Is Our Health Coverage for Eye Care Worth It or Are We Losing Money?

Recently, I reviewed our work-related dental insurance to determine whether or not we were losing money insuring our children given the high premiums for orthodontic coverage and the low payout for braces. In that case we were (almost) breaking even with our premiums equaling what we will get back. It made me wonder, though, whether we are getting any real benefit from our eye care insurance. Is it worth paying the health insurance premiums for eye tests and eyeglasses or are we losing money?


What Do We Pay for Eye Care Insurance?

We have our health coverage for eye care through my husband’s employment. It’s one of the “shopping cart” of benefits on which he can spend his benefit money.

For our family, the premium is $240.96 per year.

What Do We Get for Vision Care Coverage?

For this we receive:

  • $50 per 24 months per person for eye exams
  • $250 per 24 months per person for eye glasses

Are We Winning? Or Are We Paying More for Eye Care Than We Are Receiving?

Well, this is where the math comes in.

Reimbursement for Eye Exams

First, we don’t pay anything for eye exams for our children because we live in Ontario where the provincial health plan covers those costs.

My husband and I do have annual eye exams, though, and the cost is $60 each. So we use the full $50 each—but we are only entitled to that reimbursement once every 24 months each.

So it would be inaccurate to say we are getting back $100 of the $240.96 per year. In fact, we are using $100 of 2 x $240.96 which is $481.92. Or $50 of $240.96.

So if we apply the cost of our eye exams to our premiums, we still need to get back an additional $381.92 every 2 years to break even. (Or $190.96 each year.)

Reimbursement for Eye Glasses

This one is not obviously a win either. I have had the same eye glasses for over 15 years. Each year the Optometrist confirms that I still need that same prescription. I suppose one of these days that may change (or the glasses may break) but for now, I am not saving any money from being insured.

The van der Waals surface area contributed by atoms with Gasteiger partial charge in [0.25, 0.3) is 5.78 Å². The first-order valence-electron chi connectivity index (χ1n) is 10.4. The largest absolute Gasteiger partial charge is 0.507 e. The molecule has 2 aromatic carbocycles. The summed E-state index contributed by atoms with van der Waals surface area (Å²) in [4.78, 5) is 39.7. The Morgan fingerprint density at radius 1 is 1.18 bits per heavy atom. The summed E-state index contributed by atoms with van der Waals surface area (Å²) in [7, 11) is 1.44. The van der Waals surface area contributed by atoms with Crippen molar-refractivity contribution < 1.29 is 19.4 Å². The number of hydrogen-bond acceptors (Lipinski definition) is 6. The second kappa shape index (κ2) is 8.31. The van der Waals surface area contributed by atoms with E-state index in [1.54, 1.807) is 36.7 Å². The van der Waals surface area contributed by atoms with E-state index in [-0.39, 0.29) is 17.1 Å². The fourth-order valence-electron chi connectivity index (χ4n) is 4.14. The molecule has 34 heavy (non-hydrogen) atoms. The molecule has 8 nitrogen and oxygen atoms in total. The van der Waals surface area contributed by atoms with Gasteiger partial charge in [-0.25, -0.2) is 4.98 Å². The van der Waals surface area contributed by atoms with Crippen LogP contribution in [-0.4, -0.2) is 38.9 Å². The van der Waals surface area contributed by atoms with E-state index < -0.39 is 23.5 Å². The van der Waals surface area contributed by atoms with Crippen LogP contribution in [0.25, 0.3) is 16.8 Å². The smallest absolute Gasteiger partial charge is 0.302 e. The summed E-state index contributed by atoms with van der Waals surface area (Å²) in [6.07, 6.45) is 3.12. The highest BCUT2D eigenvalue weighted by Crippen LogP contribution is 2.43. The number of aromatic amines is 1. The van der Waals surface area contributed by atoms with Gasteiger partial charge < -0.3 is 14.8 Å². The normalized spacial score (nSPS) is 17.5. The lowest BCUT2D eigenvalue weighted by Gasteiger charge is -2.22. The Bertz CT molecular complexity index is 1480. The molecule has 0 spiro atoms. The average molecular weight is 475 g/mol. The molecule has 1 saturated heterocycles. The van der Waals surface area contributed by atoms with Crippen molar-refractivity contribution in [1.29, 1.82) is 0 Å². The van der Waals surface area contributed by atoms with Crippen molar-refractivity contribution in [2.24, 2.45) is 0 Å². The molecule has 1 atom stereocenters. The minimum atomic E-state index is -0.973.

My husband’s prescription has also not changed for more than 5 years. He did get a new pair about 6 years ago but how often does your child destroy your glasses once they are past the toddler age? I would guess that he is not saving any money from being insured, either.

But what about the children? Ah, now we’re talking $$$!

For 8 years (each) neither needed eye glasses. If we’d been paying this benefit premium for all of those 8 years, we’d be financially in the hole over $1500. However, this cost only started when they downgraded my husband’s benefits a couple of years ago. So fortunately, that’s not the case.

Anyway, our children now need eye glasses. In fact, they’re at that terrible age where they need a new prescription every year. While they both have re-used frames a few times, they need new lenses annually.

This is where it improves. Generally, their eye glasses cost from $150 to $275 depending on the frames and the lenses. Being easily manipulated kind parents, we don’t shop based solely on price. We long ago realized that if our children like their glasses, they will wear them and take care of them. (Which is how they sometimes use the same frames for over 2 years when some of their friends have lost, smashed or mangled theirs within days of their purchase.)

Again, we can’t simply say, ok, that means we claim $300 to $550 per year and get back $190.96. The eye glass refund of $250 per person is only once every 24 months.